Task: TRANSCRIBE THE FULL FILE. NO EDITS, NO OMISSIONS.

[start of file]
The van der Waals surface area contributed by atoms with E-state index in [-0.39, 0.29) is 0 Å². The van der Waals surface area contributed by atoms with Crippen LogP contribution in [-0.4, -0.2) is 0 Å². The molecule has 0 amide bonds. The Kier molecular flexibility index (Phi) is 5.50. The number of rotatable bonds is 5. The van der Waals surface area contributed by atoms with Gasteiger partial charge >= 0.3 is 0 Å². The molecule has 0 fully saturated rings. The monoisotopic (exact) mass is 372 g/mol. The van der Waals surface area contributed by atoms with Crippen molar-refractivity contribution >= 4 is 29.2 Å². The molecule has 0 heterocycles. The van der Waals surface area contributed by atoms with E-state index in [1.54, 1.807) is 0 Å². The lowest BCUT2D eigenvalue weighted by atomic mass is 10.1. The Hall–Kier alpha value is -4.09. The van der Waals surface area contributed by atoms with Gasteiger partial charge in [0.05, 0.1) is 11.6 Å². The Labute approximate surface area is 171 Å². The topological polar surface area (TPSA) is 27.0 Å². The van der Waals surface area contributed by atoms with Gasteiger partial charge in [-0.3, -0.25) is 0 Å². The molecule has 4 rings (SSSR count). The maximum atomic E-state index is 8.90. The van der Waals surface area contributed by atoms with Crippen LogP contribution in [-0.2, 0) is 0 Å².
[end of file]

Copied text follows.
The van der Waals surface area contributed by atoms with E-state index in [-0.39, 0.29) is 0 Å². The van der Waals surface area contributed by atoms with Crippen LogP contribution in [-0.4, -0.2) is 0 Å². The molecule has 0 amide bonds. The Kier molecular flexibility index (Phi) is 5.50. The number of rotatable bonds is 5. The van der Waals surface area contributed by atoms with Gasteiger partial charge >= 0.3 is 0 Å². The molecule has 0 fully saturated rings. The monoisotopic (exact) mass is 372 g/mol. The van der Waals surface area contributed by atoms with Crippen molar-refractivity contribution >= 4 is 29.2 Å². The molecule has 0 heterocycles. The van der Waals surface area contributed by atoms with E-state index in [1.54, 1.807) is 0 Å². The lowest BCUT2D eigenvalue weighted by atomic mass is 10.1. The Hall–Kier alpha value is -4.09. The van der Waals surface area contributed by atoms with Gasteiger partial charge in [0.05, 0.1) is 11.6 Å². The Labute approximate surface area is 171 Å². The topological polar surface area (TPSA) is 27.0 Å². The van der Waals surface area contributed by atoms with Gasteiger partial charge in [-0.3, -0.25) is 0 Å². The molecule has 4 rings (SSSR count). The maximum atomic E-state index is 8.90. The van der Waals surface area contributed by atoms with Crippen LogP contribution in [-0.2, 0) is 0 Å².